2 Approved by the U.S. Food and Drug Administration in 1999.
eye drops. It also eliminates the need for repetitive administrations over a period of weeks, as is required with drop therapy. Other approaches to dropless therapy involve separate injections of the three drugs. As in the case of the compound solution, these separate injections are administered only once, immediately following surgery.
Although it is not the subject of our analysis, as a threshold matter we ascertained that a number of studies have documented the safety and efficacy of currently available dropless therapies.4 In addition, approximately 40 trade articles regarding the efficacy of dropless therapy have been published. A partial list of these publications is provided in Appendix B. These studies and articles compare dropless therapy to traditional drop therapy across a number of
parameters. The general conclusions set forth are as follows:
Prescription cost: The cost of dropless therapy currently is approximately $100 per prescription. This compares to a cost of approximately $350 for the most commonly prescribed drop therapy alternatives. It should further be noted that costs in the
Patient compliance issues: Traditional drop therapy requires the patient or a third party to administer eye drops for a period of approximately four weeks both pre- and post-operatively. Administering drops is often difficult for those recovering from cataract surgery. This is particularly so because the vast majority of cataract surgeries are performed on older patients. Many elderly people cannot independently administer the required eye drops and require assistance from caregivers to administer the drops properly. Unlike saline eye drops with which most patients are 3 Approved by the U.S. Food and Drug Administration in 1986.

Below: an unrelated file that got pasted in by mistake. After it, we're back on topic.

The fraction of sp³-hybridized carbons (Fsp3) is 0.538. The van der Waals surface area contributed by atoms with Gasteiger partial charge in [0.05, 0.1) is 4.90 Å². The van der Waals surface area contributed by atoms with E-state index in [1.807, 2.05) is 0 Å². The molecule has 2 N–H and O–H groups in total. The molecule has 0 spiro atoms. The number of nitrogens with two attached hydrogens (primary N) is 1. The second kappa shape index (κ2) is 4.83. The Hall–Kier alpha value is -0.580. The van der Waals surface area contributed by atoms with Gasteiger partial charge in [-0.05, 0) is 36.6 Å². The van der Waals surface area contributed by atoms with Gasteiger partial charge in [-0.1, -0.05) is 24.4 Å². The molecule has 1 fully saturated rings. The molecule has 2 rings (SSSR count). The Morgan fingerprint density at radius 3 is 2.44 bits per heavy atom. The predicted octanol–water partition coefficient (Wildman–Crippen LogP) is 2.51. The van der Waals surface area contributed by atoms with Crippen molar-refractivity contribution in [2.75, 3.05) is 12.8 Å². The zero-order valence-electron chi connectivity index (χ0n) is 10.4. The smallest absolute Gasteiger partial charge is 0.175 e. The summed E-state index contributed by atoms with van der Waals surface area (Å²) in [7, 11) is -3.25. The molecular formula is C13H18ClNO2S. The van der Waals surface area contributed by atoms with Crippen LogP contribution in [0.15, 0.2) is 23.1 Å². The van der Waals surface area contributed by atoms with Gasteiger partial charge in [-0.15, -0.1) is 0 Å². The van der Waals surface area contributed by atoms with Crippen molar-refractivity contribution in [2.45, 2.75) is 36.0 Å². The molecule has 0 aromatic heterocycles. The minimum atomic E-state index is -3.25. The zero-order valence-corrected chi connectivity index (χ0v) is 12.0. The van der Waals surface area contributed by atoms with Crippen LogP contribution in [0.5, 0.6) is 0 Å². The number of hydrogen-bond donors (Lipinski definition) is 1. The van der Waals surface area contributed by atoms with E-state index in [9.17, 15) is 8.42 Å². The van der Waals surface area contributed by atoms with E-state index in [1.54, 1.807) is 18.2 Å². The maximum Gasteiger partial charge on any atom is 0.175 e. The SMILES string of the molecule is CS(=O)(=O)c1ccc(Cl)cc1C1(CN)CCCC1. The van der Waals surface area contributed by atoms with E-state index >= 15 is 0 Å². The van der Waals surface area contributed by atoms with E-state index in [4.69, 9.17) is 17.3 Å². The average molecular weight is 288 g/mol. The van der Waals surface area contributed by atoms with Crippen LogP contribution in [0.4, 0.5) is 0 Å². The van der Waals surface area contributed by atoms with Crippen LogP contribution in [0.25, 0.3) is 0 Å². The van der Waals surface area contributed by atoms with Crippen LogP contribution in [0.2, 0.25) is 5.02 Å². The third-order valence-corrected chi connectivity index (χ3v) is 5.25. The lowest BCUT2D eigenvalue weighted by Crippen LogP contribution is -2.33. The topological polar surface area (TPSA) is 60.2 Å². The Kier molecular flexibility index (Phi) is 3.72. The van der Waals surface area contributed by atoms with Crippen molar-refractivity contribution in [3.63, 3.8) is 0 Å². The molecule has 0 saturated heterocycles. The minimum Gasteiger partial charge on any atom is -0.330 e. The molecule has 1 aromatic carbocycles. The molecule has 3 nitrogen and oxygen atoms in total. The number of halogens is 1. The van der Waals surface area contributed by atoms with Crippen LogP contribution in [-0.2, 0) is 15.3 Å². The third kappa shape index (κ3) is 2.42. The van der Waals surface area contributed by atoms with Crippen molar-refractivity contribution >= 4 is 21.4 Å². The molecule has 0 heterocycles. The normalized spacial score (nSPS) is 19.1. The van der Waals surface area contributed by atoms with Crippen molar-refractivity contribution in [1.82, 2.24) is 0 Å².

4 J. Liegner, Better surgery through chemicals, presentation at the American Society for Cataract and Refractive Surgeons Annual Meeting, April 25-29, 2014, Boston, MA; Galloway, S., Intravitreal placement of antibiotic/steroid as a substitute for post-operative drops following cataract surgery, presentation at the American Society for Cataract and Refractive Surgeons Annual Meeting, April 25-29, 2014, Boston, MA.
eye for effectiveness, and touching the surface of the eye with the bottle can lead to contamination and infection. This careful regimen must be repeated, often more than a dozen times a day, for a period of a month or more. In addition to the physical difficulties many patients experience with self-administration, patient compliance is negatively affected by memory issues that are common among the cohort of the population eligible for cataract surgery. When patients forget to administer their drugs, or cannot do so, surgical outcomes are poorer, and complications result. The patient’s difficulty in remembering the specifics of their regimen is increased by the fact that the frequency of application for each of the three drugs typically changes during the course of the prescription. (In this analysis, we do not undertake to estimate the costs of complications from patient noncompliance, but they are likely significant). Table 1-1 summarizes some of the literature regarding the difficulty
patients experience in properly administering drops:
5 L. Dreer, et. al., “Determinants of medication adherence to topical glaucoma therapy,” Journal of Glaucoma, 2012, Issue 21, pp. 234-40.